Robertson straddles political, religious roles

AS the Republicans open their convention, a restless rumbling can be heard on the right. But not from the candidate that most set liberal and moderate teeth on edge this election, not from Pat Robertson.

The genial builder of a charismatic Christian empire clearly wants to build a profile as a mainstream figure in the GOP establishment. While other conservatives - and some in the Robertson ranks - threaten to fall out over signs of moderation in the Bush camp, Mr. Robertson is having none of it.

A political rookie, he has supercharged a disciplined national network of activists that vaulted him to some stunning early showings. But he is still toiling after broader political acceptability.

His visibility will be high here this week. He has a prime-time speaking slot Tuesday night. His campaign claims to have garnered thousands of spectator passes to the convention stands for Robertson supporters, who have been encouraged to journey here for the convention.

Although Robertson brought thousands of gung-ho activists into the Republican ranks around the nation, he brings to the convention only a small band of committed national delegates - about 120 of 2,277 total.

His clout on the right wing of the Republican Party does not compare with that of his counterpart on the left wing of the Democratic Party, Jesse Jackson.

Mr. Jackson succeeded in moving beyond his base of black voters to become the dominant voice of party progressives. Robertson, by most accounts, never succeeded in broadening his support beyond charismatic Christians.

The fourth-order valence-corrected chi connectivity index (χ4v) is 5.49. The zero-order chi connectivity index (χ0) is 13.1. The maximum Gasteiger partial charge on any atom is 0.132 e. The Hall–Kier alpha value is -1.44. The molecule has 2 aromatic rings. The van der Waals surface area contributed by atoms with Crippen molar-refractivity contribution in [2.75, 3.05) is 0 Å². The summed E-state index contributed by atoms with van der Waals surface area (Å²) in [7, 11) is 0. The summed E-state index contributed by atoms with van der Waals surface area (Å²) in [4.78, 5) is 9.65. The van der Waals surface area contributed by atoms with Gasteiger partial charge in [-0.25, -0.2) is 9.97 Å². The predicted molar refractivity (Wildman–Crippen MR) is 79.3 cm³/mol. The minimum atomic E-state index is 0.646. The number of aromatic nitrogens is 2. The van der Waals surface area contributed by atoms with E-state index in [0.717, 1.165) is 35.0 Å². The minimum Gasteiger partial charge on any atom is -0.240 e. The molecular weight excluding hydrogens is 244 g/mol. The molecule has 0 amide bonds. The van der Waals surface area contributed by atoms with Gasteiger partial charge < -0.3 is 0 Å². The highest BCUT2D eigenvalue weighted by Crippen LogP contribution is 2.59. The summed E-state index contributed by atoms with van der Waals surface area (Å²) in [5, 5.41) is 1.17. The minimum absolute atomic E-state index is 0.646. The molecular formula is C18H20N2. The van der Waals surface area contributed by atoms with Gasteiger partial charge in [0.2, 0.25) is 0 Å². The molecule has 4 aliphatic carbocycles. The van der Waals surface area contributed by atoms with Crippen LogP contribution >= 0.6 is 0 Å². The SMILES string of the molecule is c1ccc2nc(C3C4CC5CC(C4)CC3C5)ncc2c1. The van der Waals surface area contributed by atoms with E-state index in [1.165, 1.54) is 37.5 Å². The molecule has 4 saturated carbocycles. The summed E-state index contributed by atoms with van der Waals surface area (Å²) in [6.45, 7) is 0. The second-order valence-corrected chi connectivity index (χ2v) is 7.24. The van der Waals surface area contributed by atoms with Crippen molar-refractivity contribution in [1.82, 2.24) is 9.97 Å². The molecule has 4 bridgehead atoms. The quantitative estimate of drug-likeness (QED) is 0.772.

Conservative Republicans still divide themselves into two distinct camps - the New Right, concerned chiefly with the worldly issues of economy and foreign policy, and the Christian Right, for which social issues top the agenda.

Even within the Christian Right, Robertson is not widely acknowledged as a spokesman outside charismatic circles - estimated at about a third of conservative Christians.

``Many evangelicals and fundamentalists were embarrassed by his campaign,'' says Paul Weyrich, a New Right lobbyist and organizer.

Robertson came close to breaking into a larger sphere of influence last February. After winning preliminary rounds of the delegate-selection process in several states, he triumphed in the Iowa caucuses. Southern fundamentalists - though not inclined to vote for preachers, much less a charismatic who spoke in tongues and practiced faith healing - were beginning to take him more seriously.

With the South Carolina primary approaching, and Super Tuesday tight on its heels, Robertson was approaching 20 percent in some Southern polls. Then he made some controversial comments, including accusing the Bush campaign of exposing the Jimmy Swaggart scandal in order to damage Robertson.

The comments fed the perception among voters outside his loyal flock that he was a religious leader unsteady in worldly affairs.

His poll ratings dropped back to about 5 percent almost overnight, says Mr. Weyrich. His campaign fared poorly in South Carolina and never recovered.

Now Robertson is back at the financially troubled Christian Broadcasting Network (CBN), appearing and praying on its flagship show, the ``700 Club.''